People Think They've Spotted A Tasmanian Tiger Alive In Mainland Australia
The Tasmanian tiger was declared extinct in 1986.
Footage shot in February in the Adelaide Hills purports to show a thylacine, commonly known as the Tasmanian tiger, walking behind garbage bins in a suburban street. Tasmanian tigers have been extinct for 30 years.
"It is bizarre," video editor John Maguire told BuzzFeed News. "I'm not qualified in that way, but it's definitely not a cat, because it has a snout, and it's not a dog because it has a long tail. That leaves a fox, and if it's a fox then it has mange. But the tail is tapered."
Maguire has been working with the Thylacine Awareness Group and its founder, Neil Waters, since February, when the footage was sent to Waters by an Adelaide Hills resident. Together, they've been creating short documentary-style videos that show the findings they have made in the group's collective effort to rediscover the thylacine, which was declared extinct in 1986.
Maguire says the creature has been spotted twice in the past 12 months, and that it has become common understanding in the area that the animal, whatever it is, may be a sub-species of the Tasmanian tiger.
He cites hundreds of sightings from all across Australia's mainland.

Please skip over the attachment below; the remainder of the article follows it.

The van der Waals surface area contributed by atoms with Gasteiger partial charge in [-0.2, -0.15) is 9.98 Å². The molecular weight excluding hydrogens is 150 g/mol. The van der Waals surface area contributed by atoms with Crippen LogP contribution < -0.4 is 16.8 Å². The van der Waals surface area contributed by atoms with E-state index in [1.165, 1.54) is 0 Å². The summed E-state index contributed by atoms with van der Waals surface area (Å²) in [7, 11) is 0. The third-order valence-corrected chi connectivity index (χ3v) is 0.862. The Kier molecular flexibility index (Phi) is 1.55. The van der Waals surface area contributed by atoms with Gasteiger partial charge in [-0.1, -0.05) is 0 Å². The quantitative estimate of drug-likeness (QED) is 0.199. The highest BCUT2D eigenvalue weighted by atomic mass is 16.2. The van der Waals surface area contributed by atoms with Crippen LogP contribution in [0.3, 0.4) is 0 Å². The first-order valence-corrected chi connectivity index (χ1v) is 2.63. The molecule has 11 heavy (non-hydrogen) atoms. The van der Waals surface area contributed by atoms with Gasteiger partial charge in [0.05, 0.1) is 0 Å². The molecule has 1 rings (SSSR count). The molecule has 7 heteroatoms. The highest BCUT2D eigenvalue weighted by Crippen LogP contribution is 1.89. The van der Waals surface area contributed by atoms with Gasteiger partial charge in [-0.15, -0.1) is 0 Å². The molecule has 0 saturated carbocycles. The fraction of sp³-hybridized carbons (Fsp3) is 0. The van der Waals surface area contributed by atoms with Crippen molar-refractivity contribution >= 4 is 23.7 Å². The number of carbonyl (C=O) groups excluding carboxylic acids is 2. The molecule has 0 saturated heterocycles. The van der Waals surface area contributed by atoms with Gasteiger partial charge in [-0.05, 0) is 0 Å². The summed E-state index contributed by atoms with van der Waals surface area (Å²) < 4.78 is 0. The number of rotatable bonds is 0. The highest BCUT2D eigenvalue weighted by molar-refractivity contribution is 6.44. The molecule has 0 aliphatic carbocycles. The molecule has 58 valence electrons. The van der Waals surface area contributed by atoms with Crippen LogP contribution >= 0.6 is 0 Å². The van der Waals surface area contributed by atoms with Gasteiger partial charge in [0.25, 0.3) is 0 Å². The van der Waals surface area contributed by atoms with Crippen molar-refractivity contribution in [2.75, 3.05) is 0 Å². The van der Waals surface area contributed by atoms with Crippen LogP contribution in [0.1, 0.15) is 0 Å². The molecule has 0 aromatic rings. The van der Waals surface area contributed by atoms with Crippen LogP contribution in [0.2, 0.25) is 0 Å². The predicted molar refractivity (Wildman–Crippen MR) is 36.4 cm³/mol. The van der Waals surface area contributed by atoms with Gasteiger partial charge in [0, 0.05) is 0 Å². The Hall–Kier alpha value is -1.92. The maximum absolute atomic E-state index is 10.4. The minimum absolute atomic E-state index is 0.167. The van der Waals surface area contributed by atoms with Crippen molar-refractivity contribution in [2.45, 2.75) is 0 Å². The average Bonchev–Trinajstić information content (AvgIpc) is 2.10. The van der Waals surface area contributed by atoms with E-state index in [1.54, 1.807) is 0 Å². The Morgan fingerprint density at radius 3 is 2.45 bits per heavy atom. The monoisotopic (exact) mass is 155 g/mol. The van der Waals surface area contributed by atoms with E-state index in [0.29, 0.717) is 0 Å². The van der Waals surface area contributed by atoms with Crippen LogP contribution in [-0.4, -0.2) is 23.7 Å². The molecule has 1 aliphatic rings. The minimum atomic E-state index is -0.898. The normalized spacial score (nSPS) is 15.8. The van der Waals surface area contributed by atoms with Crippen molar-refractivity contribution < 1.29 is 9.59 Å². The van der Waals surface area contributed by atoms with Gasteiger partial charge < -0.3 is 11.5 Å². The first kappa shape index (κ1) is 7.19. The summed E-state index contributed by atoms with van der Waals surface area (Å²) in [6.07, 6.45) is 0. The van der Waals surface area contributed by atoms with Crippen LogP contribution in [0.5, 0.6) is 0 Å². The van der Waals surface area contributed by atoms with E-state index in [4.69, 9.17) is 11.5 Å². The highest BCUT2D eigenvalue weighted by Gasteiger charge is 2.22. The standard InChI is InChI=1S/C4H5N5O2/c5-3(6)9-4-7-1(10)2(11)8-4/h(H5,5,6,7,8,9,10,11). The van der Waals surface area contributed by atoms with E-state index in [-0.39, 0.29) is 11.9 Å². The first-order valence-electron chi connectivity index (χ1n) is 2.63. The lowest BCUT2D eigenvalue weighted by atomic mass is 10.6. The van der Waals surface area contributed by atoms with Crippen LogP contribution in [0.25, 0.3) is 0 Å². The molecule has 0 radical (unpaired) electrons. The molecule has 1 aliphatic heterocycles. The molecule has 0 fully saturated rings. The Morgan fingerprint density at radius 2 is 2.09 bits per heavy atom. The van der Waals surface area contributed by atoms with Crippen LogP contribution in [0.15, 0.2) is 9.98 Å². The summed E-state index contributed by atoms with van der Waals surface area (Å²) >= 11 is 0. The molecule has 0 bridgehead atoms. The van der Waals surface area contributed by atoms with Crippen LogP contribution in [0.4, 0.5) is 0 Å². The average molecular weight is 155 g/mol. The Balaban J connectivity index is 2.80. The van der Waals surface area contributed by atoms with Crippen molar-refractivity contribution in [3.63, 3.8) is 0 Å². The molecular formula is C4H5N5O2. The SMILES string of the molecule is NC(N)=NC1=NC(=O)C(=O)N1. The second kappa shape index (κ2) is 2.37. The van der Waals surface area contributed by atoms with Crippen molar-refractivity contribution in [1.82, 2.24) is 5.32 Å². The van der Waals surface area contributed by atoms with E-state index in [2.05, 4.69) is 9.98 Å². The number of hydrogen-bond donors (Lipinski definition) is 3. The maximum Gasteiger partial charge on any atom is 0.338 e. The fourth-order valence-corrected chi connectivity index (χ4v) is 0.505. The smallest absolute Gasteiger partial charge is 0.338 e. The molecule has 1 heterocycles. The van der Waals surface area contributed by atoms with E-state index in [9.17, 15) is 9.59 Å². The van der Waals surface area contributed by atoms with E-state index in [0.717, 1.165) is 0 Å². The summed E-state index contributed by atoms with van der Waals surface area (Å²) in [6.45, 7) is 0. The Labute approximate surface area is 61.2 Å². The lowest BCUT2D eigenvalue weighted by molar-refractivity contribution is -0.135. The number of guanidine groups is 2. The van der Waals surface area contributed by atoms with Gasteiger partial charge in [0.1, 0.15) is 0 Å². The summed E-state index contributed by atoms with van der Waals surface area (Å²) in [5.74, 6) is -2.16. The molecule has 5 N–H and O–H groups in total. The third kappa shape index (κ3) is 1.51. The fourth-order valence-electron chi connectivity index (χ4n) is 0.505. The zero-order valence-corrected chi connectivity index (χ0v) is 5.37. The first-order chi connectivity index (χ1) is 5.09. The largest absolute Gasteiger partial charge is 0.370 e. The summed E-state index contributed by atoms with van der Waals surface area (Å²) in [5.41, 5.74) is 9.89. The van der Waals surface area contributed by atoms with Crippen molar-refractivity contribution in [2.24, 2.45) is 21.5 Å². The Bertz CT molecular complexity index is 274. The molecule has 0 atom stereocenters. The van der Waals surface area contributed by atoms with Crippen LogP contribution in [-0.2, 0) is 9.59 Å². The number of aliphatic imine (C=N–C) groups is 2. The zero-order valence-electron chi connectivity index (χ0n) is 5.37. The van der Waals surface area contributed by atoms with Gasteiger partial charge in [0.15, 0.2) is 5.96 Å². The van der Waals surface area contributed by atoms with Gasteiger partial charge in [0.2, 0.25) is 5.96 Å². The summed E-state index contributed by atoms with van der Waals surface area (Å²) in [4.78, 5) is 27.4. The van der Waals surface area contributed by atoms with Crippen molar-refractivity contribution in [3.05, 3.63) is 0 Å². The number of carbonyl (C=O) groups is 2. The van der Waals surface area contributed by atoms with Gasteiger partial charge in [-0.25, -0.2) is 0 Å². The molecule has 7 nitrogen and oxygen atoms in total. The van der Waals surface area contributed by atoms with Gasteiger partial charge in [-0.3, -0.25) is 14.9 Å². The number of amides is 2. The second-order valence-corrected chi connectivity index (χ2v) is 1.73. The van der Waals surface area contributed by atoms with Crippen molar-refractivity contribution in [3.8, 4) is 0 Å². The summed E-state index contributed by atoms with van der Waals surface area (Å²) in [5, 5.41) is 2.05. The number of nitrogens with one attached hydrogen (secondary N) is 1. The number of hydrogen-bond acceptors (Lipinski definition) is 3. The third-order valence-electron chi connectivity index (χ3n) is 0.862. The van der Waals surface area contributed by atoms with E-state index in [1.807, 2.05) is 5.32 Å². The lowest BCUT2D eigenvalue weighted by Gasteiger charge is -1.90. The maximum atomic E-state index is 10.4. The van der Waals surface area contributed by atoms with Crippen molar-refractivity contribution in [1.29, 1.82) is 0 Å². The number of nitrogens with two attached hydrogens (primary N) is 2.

"If you don't believe in all these people then what are you saying about them?" he said. "Do you think they're crazy? Do you think they're seeing things? I can't call this many people crazy."
Waters, who stars in the Thylacine Awareness Group's first video and is responsible for much of the group's research and knowledge of the animal, says he witnessed a thylacine in 2010 when one followed him through Tasmanian bush for 20 minutes.
"I've found some very convincing [foot]prints as well," he said.
The thylacine was hunted to extinction in the early 1900s, as settler farmers saw the animal as a threat to their livestock. It also struggled to compete with the dingo for food. The last known thylacine, Benjamin, died in captivity 80 years ago, a consequence of the lack of understanding of the tiger's diet, says Waters.
"We believe they predominantly eat blood-filled organs of anything they kill," he said. "They'll eat the hearts, the kidneys, they might slit the throat and drink the blood."
When asked about the thylacine's apparent timidness, Waters says it's down to how the species has been treated by humans.
"History has shown that, in particular white fellas, haven't treated the animal with respect. So I guess they're smart and have learned to steer clear of the white fellas."
Waters says he has shown his findings to researchers at the Adelaide Museum as well as an amateur palaeontologist.
"We've got some reasonable kinda brains around what we're doing," he says.
But Australian Museum mammalogist Dr Sandy Inglby told BuzzFeed News the footage was too poor to properly analyse and that she believed the tail was too furry to be of a thylacine.
Waters would like to see the government invest more money into finding the thylacine, saying there are "so many encounters" that go uninvestigated.
"It's in the 'too hard' basket, and I don't think [the government] knows exactly how widespread the phenomenon is," says Waters. "We're not experts, but we're willing to put our reputation on the line to prove that we're right."
Waters says there will be more footage uploaded in the coming weeks showing further proof that the thylacine is alive and well and living in mainland Australia. The next video, set to be released in the fortnight, has "30 seconds of clear footage".